Government class gets a new running mate

Next year, government will be shortened to one semester, while a semester of economics will be added as a course requirement


Jacob Orr

Government teacher Ben Knight teaches his students in class about the events going on in Ferguson, Missouri and other various topics. Knight is one of the government teachers who is excited for the new change taking place in senior schedules next year.

Jacob Orr, Staff Writer

For the class of 2016, a new change will be occurring in their senior schedules next year. The high school will no longer be requiring seniors take a full year of government. Instead, students will only have to take one semester of government, and one semester of economics.

The purpose of the change is to maintain the standards set by the Iowa Core, a program which sets academic expectations for schools and teachers across the state. These standards exist in all subjects including government, civics and economics. “To still satisfy the Iowa Core and instead of putting [the subjects] inside a government class, we decided to make an economics course required,” government teacher Ben Knight said.

The courses will be separate, as opposed to one year-long course. The teachers for economics will depend on their certifications, and are yet to be determined.  The order as to which course is first will be different for each student.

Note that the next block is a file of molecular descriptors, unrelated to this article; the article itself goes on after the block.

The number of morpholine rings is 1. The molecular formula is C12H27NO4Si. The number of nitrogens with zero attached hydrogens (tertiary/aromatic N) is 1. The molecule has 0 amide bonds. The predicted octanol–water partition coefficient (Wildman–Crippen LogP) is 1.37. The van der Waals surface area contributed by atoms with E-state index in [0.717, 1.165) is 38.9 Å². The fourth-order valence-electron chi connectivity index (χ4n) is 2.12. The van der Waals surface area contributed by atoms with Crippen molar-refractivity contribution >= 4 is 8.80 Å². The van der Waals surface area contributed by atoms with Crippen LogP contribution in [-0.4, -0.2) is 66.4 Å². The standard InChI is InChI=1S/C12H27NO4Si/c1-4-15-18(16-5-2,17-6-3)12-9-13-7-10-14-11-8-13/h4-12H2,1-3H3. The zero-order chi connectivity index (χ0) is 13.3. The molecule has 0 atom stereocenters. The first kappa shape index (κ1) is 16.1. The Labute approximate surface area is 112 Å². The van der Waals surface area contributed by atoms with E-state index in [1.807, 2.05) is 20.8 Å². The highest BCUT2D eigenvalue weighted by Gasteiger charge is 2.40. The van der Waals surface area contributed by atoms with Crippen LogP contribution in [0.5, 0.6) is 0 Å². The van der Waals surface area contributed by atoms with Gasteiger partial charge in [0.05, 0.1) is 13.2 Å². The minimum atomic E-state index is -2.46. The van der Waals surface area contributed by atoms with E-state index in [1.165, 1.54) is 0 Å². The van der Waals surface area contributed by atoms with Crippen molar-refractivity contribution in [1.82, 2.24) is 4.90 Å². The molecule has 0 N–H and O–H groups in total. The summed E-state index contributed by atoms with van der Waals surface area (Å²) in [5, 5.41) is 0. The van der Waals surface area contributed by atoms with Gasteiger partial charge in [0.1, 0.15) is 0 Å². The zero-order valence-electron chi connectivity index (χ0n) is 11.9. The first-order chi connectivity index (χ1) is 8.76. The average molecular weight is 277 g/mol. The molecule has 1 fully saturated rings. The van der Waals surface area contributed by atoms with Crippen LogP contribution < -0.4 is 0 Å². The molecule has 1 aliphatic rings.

“If a current junior takes economics this year, we will determine whether or not they will need to take it again,” associative principal Jerry Stratton said. The school also plans to discontinue the Principles of Economy course if the change is permanent.

“I think it’s a positive change,” Knight said. “I think it gives us the opportunity to really decide what about government we want to teach and help narrow [the course] a little bit.”

Junior Isaac Tegeler is a member of the first class to experience the change. “It’s a good idea, a more variety of material can be covered helping get a better feel for what career paths are out there,” Tegeler said.

Overall, the new change has been receiving positive feedback as of right now.

“What I want to see, as a government teacher to an administrator, is kids leaving government class understanding [government], and being active citizens as they turn 18.” Stratton said.